GULFPORT — Singing River Health System says it has sued its former accounting firm, KPMG LLP, accusing it of $88 million dollars in mistakes.
Singing River said in a news release that the federal lawsuit accuses the national accounting firm of breach of contract, negligence and professional malpractice, the Sun Herald reported.
“KPMG’s abject, egregious failures in auditing Singing River’s financial statements led to an $88 million adjustment, one of the largest reported adjustments in history, and should have been, would have been, and was ultimately detected by a competent auditor,” according to the lawsuit.
A KPMG spokesman did not immediately answer a request for comment emailed Sunday by The Associated Press.
The Mississippi Press reports that it called the firm’s Jackson office to ask for comment.
The suit itself was not available Sunday in the federal court’s electronic records system, which can lag from the physical records.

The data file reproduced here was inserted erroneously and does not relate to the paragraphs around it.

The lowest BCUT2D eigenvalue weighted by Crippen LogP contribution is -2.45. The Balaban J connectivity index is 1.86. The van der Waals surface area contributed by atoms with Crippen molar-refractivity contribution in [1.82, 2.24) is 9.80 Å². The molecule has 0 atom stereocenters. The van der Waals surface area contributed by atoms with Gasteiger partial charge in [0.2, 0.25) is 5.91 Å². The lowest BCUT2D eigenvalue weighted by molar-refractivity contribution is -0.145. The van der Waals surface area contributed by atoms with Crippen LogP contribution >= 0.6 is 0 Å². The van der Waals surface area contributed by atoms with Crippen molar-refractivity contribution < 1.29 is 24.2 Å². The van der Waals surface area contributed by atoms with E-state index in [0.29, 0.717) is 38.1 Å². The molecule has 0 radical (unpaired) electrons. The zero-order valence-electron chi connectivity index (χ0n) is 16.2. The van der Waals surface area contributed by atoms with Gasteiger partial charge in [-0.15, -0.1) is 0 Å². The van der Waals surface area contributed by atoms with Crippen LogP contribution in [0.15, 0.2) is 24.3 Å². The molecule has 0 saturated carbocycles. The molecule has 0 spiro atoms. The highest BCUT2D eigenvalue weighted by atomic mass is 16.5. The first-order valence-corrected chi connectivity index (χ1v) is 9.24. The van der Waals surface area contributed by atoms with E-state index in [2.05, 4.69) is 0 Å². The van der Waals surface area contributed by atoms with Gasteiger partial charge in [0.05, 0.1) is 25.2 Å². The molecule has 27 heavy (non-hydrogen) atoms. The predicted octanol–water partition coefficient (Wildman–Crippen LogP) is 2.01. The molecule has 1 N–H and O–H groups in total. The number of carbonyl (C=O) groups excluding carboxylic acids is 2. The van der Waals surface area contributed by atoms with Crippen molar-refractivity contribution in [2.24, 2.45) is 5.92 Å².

Singing River alleges that another firm found errors and an $88 million shortfall from bad debts reported as revenue. It alleges that bad audits masked pension plan underfunding.
However, the Sun Herald reported in November that the system stopped putting money into the pension plan in 2010, and contributed less than half its estimated pension cost in 2009.
KPMG’s audits were “riddled with flagrant accounting errors that had resulted in a colossal overstatement of Singing River’s accounts receivable,” according to the lawsuit.
It alleges that KPMG was “exceedingly overly optimistic” in its estimate of amounts that would be collected by patient services, including collections from dead and bankrupt patients. The suit also says KPMG counted bad debt recoveries twice and used a five-year calculation rate based on pre-Recession revenues.
The suit also brings up a recent inspection of KPMG audits that showed “continuing and pervasive quality control issues.” The latest inspection report from October said 46 percent of audits KPMG audits were deficient.
SRHS paid more than $200K annually for the audits, a total of $1.4 million between 2008-12.
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